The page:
Stargazers will be out in force tomorrow night as a celestial display of shooting stars will light up the sky.
The Geminid meteor shower is set to peak some time during tomorrow night and will be visible until early Thursday morning.
Up to 150 meteors are expected to be visible per hour, although the bright moon might make it harder to spot them.
Anna Gammon-Ross, astronomer at Royal Observatory in Greenwich, said that the peak in the UK and Ireland will be during the night of December 14-15.
She said the meteors, which return each December, will be visible in the east of the sky from around 6pm – but will appear all around the sky later in the night.
She added: “Unfortunately, the waning gibbous moon will make it trickier to see the meteors during the peak night this year.
“The gibbous phases are when the near side of the moon is over halfway lit up by the sun, meaning it will appear very bright in our skies. This will make it difficult to see any other celestial objects nearby.”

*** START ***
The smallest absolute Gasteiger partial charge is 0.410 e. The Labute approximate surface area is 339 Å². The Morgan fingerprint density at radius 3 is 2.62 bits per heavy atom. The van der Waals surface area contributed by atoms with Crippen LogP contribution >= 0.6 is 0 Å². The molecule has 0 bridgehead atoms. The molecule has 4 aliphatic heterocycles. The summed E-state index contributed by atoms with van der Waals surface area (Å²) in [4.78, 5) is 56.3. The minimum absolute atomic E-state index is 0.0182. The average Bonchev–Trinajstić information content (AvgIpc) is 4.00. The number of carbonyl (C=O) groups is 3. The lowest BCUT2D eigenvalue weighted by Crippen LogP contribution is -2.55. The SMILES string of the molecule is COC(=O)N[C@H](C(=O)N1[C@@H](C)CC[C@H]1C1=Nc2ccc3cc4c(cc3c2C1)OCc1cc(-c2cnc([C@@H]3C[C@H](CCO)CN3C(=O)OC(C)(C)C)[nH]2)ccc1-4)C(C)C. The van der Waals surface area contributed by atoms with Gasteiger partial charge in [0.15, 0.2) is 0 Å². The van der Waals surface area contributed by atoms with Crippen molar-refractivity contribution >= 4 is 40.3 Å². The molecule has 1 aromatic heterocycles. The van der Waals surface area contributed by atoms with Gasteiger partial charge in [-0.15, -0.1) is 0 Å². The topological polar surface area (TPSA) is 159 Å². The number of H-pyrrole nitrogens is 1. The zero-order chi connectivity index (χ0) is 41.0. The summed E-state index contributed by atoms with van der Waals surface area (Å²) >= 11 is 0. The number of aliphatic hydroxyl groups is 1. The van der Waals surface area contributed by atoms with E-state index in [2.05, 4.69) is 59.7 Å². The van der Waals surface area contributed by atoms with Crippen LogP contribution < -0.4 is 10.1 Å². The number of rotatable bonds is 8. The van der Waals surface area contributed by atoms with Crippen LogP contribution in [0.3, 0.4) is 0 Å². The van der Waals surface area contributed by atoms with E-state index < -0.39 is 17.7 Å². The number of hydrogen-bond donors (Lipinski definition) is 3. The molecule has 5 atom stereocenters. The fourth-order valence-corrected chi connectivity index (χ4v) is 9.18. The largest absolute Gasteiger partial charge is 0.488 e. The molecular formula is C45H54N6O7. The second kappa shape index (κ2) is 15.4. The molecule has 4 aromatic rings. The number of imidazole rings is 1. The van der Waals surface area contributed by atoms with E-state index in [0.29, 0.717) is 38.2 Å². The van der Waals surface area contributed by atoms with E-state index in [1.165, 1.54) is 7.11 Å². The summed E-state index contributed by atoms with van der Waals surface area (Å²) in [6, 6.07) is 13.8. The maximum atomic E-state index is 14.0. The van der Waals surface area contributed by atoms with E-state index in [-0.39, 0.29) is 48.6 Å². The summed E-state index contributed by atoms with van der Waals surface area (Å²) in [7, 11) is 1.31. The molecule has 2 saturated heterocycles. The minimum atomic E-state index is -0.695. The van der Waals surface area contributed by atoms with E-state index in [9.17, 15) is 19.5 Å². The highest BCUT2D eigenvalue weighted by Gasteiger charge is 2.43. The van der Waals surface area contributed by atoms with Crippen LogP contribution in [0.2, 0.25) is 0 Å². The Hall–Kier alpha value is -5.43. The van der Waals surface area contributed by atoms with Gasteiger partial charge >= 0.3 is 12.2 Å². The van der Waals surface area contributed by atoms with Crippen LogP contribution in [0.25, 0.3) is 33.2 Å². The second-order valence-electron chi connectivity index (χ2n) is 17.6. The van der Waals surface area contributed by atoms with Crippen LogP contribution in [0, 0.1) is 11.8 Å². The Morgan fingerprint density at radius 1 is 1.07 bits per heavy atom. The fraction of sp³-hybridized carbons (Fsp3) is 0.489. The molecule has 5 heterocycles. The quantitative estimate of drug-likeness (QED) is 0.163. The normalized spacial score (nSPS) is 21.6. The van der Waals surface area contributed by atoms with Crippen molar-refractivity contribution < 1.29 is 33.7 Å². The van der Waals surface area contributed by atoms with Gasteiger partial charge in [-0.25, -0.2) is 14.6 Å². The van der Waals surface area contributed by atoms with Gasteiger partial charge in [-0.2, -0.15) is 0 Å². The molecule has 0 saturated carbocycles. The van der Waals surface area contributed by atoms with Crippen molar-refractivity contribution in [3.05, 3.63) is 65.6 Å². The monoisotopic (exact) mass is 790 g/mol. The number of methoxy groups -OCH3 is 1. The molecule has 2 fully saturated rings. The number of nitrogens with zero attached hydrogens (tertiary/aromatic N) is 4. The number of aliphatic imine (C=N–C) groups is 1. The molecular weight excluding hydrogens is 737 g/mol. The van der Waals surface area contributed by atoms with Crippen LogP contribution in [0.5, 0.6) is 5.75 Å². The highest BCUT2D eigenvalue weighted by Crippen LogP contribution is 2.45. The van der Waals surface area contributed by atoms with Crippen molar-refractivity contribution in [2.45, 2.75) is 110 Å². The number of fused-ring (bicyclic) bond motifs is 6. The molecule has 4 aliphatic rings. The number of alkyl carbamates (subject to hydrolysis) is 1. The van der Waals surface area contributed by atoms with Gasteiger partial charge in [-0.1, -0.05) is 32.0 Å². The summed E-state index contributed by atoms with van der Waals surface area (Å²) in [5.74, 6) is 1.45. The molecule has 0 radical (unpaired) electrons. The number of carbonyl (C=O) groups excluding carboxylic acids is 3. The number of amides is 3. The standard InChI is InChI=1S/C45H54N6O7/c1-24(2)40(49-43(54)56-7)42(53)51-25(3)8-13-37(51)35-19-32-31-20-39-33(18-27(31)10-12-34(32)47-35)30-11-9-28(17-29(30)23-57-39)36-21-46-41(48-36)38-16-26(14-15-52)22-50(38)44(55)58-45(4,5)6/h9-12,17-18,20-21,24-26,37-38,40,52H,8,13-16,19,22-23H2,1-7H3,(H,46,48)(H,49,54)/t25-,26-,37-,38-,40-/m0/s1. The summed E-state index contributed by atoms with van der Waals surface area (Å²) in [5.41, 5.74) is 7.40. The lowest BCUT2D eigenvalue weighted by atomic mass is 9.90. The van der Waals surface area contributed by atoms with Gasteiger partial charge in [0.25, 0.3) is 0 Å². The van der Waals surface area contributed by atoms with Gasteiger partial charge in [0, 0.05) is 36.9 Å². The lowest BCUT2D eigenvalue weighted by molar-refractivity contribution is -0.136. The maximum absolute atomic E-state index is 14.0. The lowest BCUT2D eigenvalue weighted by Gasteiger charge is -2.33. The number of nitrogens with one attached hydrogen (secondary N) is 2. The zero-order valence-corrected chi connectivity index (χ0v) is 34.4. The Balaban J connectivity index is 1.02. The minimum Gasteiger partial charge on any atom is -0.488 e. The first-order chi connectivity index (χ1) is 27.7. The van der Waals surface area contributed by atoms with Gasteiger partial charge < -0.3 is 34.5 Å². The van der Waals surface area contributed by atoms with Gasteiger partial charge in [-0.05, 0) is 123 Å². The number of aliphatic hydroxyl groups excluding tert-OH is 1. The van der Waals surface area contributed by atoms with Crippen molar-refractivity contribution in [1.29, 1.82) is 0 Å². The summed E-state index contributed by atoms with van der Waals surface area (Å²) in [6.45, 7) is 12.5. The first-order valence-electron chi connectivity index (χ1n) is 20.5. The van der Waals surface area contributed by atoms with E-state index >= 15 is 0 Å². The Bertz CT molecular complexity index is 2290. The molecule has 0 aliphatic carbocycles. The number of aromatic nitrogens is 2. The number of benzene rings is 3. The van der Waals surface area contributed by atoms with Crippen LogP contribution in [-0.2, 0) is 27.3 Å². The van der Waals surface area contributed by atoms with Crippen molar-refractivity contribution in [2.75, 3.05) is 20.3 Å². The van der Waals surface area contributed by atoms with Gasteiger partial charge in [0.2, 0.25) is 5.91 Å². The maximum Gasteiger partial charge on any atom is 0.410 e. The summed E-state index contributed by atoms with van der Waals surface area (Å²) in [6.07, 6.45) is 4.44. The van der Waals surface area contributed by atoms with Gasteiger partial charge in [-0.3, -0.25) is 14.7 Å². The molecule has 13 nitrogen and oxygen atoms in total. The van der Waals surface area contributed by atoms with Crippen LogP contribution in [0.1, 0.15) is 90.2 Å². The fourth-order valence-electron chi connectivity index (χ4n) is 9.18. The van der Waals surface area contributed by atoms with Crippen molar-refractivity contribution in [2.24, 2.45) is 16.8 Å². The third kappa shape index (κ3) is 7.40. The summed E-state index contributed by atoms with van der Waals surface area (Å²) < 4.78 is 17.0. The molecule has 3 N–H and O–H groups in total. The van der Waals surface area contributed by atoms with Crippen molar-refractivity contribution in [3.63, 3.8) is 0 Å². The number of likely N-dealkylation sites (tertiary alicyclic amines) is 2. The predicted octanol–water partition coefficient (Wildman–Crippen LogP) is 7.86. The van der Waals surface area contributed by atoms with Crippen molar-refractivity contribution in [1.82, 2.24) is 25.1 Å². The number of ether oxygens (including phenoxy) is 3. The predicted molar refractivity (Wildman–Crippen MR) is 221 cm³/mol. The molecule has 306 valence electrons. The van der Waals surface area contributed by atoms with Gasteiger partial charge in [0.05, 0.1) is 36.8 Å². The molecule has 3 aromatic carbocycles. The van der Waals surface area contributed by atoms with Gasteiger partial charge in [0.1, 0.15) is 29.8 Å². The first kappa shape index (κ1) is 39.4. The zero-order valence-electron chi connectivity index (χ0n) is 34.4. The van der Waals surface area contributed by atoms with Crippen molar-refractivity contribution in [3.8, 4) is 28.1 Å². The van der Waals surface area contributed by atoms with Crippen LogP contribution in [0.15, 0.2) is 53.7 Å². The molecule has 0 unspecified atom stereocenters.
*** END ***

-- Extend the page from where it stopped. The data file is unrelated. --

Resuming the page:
The Geminids originate from a rocky asteroid called 3200 Phaethon with a comet-like orbit and were first observed in 1862.
The meteors, small pieces of interplanetary debris, appear to radiate from near the bright star Castor in the constellation Gemini. Friction with the upper atmosphere heats up the incoming debris, causing the air around them to glow brightly.
This leads to streaks of light that are also known as shooting stars.
According to the UK’s Royal Observatory in Greenwich, the Geminids are unusual as they can be multi-coloured – mainly white, some yellow and a few green, red and blue.
These colours are partly caused by the presence of traces of metals like sodium and calcium, the same effect that is used to make fireworks colourful, Royal Observatory experts said. The Geminids have a slower closing speed than many other comets as they enter Earth’s atmosphere at an angle.
Ms Gammon-Ross said visibility is best before the moon rises – at around 10pm on the peak night. She added: “For the best chances to spot the Geminids, find a dark area of clear sky and allow around 20 minutes to let your eyes adapt to the dark.”